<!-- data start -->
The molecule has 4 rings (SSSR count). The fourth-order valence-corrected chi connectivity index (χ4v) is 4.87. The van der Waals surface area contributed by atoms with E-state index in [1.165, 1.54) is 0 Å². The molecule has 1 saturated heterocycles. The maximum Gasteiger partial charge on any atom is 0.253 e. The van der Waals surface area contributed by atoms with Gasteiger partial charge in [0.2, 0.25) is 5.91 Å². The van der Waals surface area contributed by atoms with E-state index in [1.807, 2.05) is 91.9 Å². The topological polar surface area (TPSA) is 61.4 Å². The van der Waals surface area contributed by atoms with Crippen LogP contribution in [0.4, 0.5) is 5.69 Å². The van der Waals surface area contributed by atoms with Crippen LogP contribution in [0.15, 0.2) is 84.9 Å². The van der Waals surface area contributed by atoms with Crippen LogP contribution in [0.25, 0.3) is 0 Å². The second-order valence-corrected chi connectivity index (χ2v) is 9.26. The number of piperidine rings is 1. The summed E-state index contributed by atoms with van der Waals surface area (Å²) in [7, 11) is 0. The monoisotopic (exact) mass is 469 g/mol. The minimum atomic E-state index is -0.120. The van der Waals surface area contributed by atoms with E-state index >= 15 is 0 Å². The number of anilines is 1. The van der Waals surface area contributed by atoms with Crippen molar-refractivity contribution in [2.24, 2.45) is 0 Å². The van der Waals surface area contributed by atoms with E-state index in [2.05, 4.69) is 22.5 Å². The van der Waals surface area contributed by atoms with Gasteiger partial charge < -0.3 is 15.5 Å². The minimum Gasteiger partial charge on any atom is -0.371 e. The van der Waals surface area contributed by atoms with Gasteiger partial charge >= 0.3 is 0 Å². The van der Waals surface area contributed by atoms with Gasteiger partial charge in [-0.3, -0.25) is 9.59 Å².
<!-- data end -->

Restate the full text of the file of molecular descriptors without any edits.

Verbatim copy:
The molecule has 4 rings (SSSR count). The fourth-order valence-corrected chi connectivity index (χ4v) is 4.87. The van der Waals surface area contributed by atoms with E-state index in [1.165, 1.54) is 0 Å². The molecule has 1 saturated heterocycles. The maximum Gasteiger partial charge on any atom is 0.253 e. The van der Waals surface area contributed by atoms with Gasteiger partial charge in [0.2, 0.25) is 5.91 Å². The van der Waals surface area contributed by atoms with E-state index in [1.807, 2.05) is 91.9 Å². The topological polar surface area (TPSA) is 61.4 Å². The van der Waals surface area contributed by atoms with Crippen LogP contribution in [0.4, 0.5) is 5.69 Å². The van der Waals surface area contributed by atoms with Crippen LogP contribution in [0.15, 0.2) is 84.9 Å². The van der Waals surface area contributed by atoms with Crippen LogP contribution in [0.25, 0.3) is 0 Å². The second-order valence-corrected chi connectivity index (χ2v) is 9.26. The number of piperidine rings is 1. The summed E-state index contributed by atoms with van der Waals surface area (Å²) in [7, 11) is 0. The monoisotopic (exact) mass is 469 g/mol. The minimum atomic E-state index is -0.120. The van der Waals surface area contributed by atoms with E-state index >= 15 is 0 Å². The number of anilines is 1. The van der Waals surface area contributed by atoms with Crippen molar-refractivity contribution in [2.24, 2.45) is 0 Å². The van der Waals surface area contributed by atoms with E-state index in [2.05, 4.69) is 22.5 Å². The van der Waals surface area contributed by atoms with Gasteiger partial charge < -0.3 is 15.5 Å². The minimum Gasteiger partial charge on any atom is -0.371 e. The van der Waals surface area contributed by atoms with Gasteiger partial charge >= 0.3 is 0 Å². The van der Waals surface area contributed by atoms with Gasteiger partial charge in [-0.3, -0.25) is 9.59 Å².